Invisible Battle with Concussions - Catesby's Recovery

Invisible Battle with Concussions – Catesby’s Recovery

Catesby is our 14-year-old son who literally lives for sports. It is his identity. As a child who successfully deals with dyslexia, his main outlet is sports, the number one sport being soccer. Catesby plays on a highly competitive select travel team that competes in some of the top divisions in the region. While he is happy playing any and all sports, soccer is his world.

Catesby Clay

In August Catesby suffered a severe concussion, not from sports, but from being a teenage boy and messing around in our basement. After initially being treated near our home in Lexington, we drove to Cincinnati Children’s emergency department twice as we tried to break a migraine cycle that lasted more than two weeks. We were so thankful to the Cincinnati Children’s team who were ultimately able to bring him, and us, relief. Because of the concussion, Catesby stayed out of fall soccer for another three weeks.

Three months later Catesby was playing in a Middle School basketball game, giving his usual 110 percent, when he dove for a loose ball. His head hit the gym floor and it was also met with another player’s foot. The impact immediately led to concussion symptoms. 

Because this was his second concussion in three months we wanted to see a specialist and made an appointment with Dr. Gregory Walker at the Cincinnati Children’s Concussion Clinic

Compared to the first concussion, Catesby recovered from this one fairly quickly. Four days after the fall he was symptom
free. But, because he had sustained two concussions within three months, Dr. Walker felt it was important for him to have more time off to give his brain a chance to heal.

This was heartbreaking for Catesby. Not only would he miss the rest of his 8th grade basketball season, quite important in the 8th grade world, but he would also miss his soccer team’s trip to Disney World to play in a collegiate showcase at the ESPN Wide World of Sports Complex. Catesby had been dreaming about playing on these fields for years and now he was being told he wouldn’t be able to, despite not feeling any symptoms from his concussion.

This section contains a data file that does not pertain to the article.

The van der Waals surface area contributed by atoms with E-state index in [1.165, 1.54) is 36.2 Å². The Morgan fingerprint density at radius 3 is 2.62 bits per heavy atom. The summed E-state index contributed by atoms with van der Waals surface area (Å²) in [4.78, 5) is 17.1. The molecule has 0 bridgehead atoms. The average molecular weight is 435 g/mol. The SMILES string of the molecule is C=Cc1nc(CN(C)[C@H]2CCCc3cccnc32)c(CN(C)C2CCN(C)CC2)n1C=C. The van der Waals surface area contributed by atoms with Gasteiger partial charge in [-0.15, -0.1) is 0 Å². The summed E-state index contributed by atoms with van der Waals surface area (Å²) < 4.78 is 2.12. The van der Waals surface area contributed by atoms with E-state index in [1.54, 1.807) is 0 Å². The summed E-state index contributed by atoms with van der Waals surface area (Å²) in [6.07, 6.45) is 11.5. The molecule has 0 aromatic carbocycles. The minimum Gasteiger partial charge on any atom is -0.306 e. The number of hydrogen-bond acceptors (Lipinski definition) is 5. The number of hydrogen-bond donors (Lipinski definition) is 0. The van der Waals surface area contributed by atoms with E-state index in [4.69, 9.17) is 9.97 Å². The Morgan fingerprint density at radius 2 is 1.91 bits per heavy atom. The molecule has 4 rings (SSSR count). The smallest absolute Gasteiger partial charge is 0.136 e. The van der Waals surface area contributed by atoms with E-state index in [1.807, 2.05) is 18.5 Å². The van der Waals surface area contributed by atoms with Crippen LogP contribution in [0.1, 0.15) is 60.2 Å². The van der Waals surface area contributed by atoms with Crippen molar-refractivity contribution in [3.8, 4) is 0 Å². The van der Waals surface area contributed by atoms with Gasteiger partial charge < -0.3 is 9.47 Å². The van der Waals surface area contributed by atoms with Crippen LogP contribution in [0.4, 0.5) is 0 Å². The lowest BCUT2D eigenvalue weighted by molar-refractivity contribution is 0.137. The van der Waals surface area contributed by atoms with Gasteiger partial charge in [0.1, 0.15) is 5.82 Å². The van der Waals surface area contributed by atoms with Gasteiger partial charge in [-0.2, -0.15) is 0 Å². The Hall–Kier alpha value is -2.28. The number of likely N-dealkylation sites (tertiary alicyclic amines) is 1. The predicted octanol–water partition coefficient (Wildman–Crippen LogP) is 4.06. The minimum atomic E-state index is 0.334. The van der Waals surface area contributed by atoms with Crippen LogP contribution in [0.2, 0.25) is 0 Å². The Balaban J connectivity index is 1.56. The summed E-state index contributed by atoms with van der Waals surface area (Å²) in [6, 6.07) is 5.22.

It was around this time that my husband and I started to have serious concerns about Catesby’s mental health and depression. We watched our always active 14-year-old hide in his room with the door closed, not interacting with us, or his friends.

We brought these concerns to Dr. Walker, who did an amazing job addressing the situation with my son. The conversation was a turning point in Catesby’s recovery.

Dr. Gregory Walker

Dr. Walker gave Catesby an outline of activities he could do while he was recovering and insisted he go to his practices and help, even though he couldn’t fully participate. He asked us to tell his coaches to keep him involved as well, which was extremely beneficial. 

Through this experience we’ve learned that concussions can be difficult to understand because they’re not an injury you can see. People often just leave you alone, which is one of the worst things you can do for a kid who just wants to be active and his old self again. We learned from Dr. Walker that staying involved in activities and having a care plan is critical to recovery.

Dr. Walker and his team asked Catesby to give his brain time to heal. They did a great job of explaining why this was important and treated us like we were an important part of the care team. We all agreed that March 1st would be the right time for Catesby to return to play. Having this timeline gave him something to look forward to and helped bring my son up from the despair he felt earlier.

The staff at Cincinnati Children’s not only helped Catesby, but they helped our entire family. I could go on and on about
how quickly they returned my panicky calls and how the weight of worry and concern literally lifted off my shoulders
every time we walked through the door. The staff truly knows how to reach, calm, and educate, a frustrated 14-year-old athlete and his family.

The Clay family. Left to right: Brutus, Caroline Ann, Sarah, Catesby and Brutus.

After watching countdown clocks all over our house for weeks, Catesby finally made his return to the field! He proudly ran onto the field with his teammates cheering his return, while tears of joy streamed down my face.

What a long, long, long four months it had been. But we are absolutely certain we made the right decision to have him rest and allow time for his body to heal. Now our boy is back!

Thank you again for all that Cincinnati Children’s does. We’ve brought our children here for years for different reasons and we’re always thankful we live just 90 minutes away. 

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Sarah Clay

About the Author: Sarah Clay

Sarah Clay lives in Lexington, KY with her husband and three children. She wrote this blog post in an effort to share information that could be valuable for people dealing with similar issues.

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Comments

  1. Cincymom2003 May 02, 15:51
    Thank you for sharing your story! I am also the mother of a teenage boy who lives for competitive sports and I could really relate this post. We are very blessed to have CCHMC there for not only our kiddos, but for the whole family.